The typical career progression for a sales development rep (SDR) is to advance to an account executive (AE) within a company. The idea is that development reps already have experience pitching your products, understand it, and know how to work with your potential buyers.
The longer an AE remains with the team, the even more knowledgeable and experienced they become. They gain even more of an understanding of the products, become experts in the industry, learn how to overcome objections and competitors, and best of all, can pass their knowledge and experience down to new reps, increasing the abilities of the entire team. All of this means it is within your best interest to promote from within.
If sales reps consistently meet or exceed goals every month, they are certainly moving in the right direction. But, it takes more than mastering basic skills and meeting benchmarks to take the next step, especially since 26% of new AE’s fail. Here are the key sales competencies that lead to promotions…
Starting as an SDR, reps are hyper-focused on the top of the sales funnel with the goal of scheduling initial appointments. Then, to succeed as an AE they need to become knowledgeable of the workings of the entire sales cycle and develop the additional skills they need. SDRs should get to know the AEs they work with, AEs should turn to sales manager or senior reps. Get to know their experiences, advice, and see what can be learned from them.
As an SDR, reps have likely learned how to handle common objections presented by prospects. As an AE that spends far more time with prospects, and handles deals that are further down the funnel, they will encounter far more difficult and atypical objections. Reps should learn what they are and how to handle them. They can do this by listening to highly successful AE calls and learn what they do, then roleplay with colleagues so they are prepared for these challenges when they experience them.
The ability to listen more than you speak during sales calls is a skill that everyone must develop. It will serve any sales role well and is crucial to sales success. Proper listening provides the ability to gain deeper insights, demonstrate empathy and build better relationships with prospects, and ultimately leads to more sales.
In addition to great listening skills, it’s necessary to frame questions properly when speaking with prospects, gaining the information needed while still providing value. To accomplish this reps need to develop great business acumen and become an expert on the industry they are selling to as well as the personas involved in the buying process. Reps should master warm calling, and become the salesperson prospects want to speak with.
Although reps don’t need to write down every word a prospect says, especially with call recording, it’s critical that they make note of the key information that is shared during every call. This enables them to remember things like pain points, objections, and goals so time is never wasted reiterating a previous question. Plus, documenting this intel facilitates creating winning solutions for each prospect.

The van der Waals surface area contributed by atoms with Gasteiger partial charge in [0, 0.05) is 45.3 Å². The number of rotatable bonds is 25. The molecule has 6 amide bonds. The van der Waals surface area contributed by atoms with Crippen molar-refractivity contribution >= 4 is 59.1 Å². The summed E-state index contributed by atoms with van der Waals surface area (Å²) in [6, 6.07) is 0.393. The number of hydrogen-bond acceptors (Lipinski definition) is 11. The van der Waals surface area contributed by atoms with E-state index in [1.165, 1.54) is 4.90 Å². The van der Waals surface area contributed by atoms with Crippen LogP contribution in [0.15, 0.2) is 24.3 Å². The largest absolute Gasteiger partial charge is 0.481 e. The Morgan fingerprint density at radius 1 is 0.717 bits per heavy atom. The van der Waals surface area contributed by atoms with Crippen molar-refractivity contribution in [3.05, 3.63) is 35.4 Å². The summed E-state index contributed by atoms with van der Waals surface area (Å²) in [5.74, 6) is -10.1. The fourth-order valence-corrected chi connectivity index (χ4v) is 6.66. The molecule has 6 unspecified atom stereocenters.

AE’s need to keep track of accounts at various stages in the sales cycle while SDR’s have a relatively consistent flow of activities guided by their sales cadence. That’s why it’s so important for reps to develop excellent time management skills. Planning days, weeks, and months carefully as well as leveraging all available automation allows reps to optimize their productivity.
Today it’s more important than ever to be a team player. Developing this collaborative and sharing mindset benefits the entire team by accelerating the learning process and effectively utilizing company resources to close more deals.
As an AE, demo skills are critical to success. The more comfortable reps can become doing demos before they are promoted, the faster they will excel in their new position. So, reps should study recordings of demos, sit on live ones, and practice giving them before it’s part of their job.
Although scheduling appointments is a form of closing, closing the sale can be significantly more challenging. Reps should listen to top AEs close, then role-play with other aspiring AEs to hone their closing skills. Developing this skill will pay off handsomely in the long run.
In sales, there’s always something new to learn. Beyond becoming an expert in their product, industries they sell to, and buyer personas, reps need to learn from daily experiences and failures. Listen to call recordings and study their metrics to consistently identify ways to improve their performance and knowledge.